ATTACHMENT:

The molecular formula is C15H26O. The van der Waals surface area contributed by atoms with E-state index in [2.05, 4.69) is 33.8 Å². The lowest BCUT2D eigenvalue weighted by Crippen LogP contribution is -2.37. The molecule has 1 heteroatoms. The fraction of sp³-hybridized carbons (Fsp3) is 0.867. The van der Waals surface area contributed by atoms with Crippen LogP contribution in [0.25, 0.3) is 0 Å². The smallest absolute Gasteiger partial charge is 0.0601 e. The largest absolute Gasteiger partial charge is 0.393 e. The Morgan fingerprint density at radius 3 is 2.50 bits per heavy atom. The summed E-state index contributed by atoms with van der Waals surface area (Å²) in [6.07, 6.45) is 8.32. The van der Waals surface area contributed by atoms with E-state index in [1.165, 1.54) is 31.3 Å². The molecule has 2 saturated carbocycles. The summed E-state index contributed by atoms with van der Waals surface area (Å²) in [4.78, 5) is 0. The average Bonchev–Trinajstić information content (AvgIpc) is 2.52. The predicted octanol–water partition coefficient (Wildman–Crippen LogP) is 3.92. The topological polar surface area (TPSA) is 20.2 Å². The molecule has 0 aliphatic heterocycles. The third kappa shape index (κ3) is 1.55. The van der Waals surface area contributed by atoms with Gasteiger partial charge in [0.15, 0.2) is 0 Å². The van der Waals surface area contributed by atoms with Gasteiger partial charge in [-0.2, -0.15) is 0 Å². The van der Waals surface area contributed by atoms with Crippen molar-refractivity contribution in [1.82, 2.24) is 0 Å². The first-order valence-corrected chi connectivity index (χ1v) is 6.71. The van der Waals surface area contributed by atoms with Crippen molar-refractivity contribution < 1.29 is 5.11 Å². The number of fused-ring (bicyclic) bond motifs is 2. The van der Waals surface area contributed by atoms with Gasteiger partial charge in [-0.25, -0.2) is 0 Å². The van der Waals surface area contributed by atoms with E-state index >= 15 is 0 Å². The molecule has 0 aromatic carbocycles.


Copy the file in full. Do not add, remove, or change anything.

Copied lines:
The molecular formula is C15H26O. The van der Waals surface area contributed by atoms with E-state index in [2.05, 4.69) is 33.8 Å². The lowest BCUT2D eigenvalue weighted by Crippen LogP contribution is -2.37. The molecule has 1 heteroatoms. The fraction of sp³-hybridized carbons (Fsp3) is 0.867. The van der Waals surface area contributed by atoms with Crippen LogP contribution in [0.25, 0.3) is 0 Å². The smallest absolute Gasteiger partial charge is 0.0601 e. The largest absolute Gasteiger partial charge is 0.393 e. The Morgan fingerprint density at radius 3 is 2.50 bits per heavy atom. The summed E-state index contributed by atoms with van der Waals surface area (Å²) in [6.07, 6.45) is 8.32. The van der Waals surface area contributed by atoms with E-state index in [1.165, 1.54) is 31.3 Å². The molecule has 2 saturated carbocycles. The summed E-state index contributed by atoms with van der Waals surface area (Å²) in [4.78, 5) is 0. The average Bonchev–Trinajstić information content (AvgIpc) is 2.52. The predicted octanol–water partition coefficient (Wildman–Crippen LogP) is 3.92. The topological polar surface area (TPSA) is 20.2 Å². The molecule has 0 aliphatic heterocycles. The third kappa shape index (κ3) is 1.55. The van der Waals surface area contributed by atoms with Gasteiger partial charge in [0.15, 0.2) is 0 Å². The van der Waals surface area contributed by atoms with Gasteiger partial charge in [-0.2, -0.15) is 0 Å². The van der Waals surface area contributed by atoms with Crippen molar-refractivity contribution in [1.82, 2.24) is 0 Å². The first-order valence-corrected chi connectivity index (χ1v) is 6.71. The van der Waals surface area contributed by atoms with Crippen molar-refractivity contribution < 1.29 is 5.11 Å². The number of fused-ring (bicyclic) bond motifs is 2. The van der Waals surface area contributed by atoms with Gasteiger partial charge in [-0.25, -0.2) is 0 Å². The van der Waals surface area contributed by atoms with E-state index >= 15 is 0 Å². The molecule has 0 aromatic carbocycles.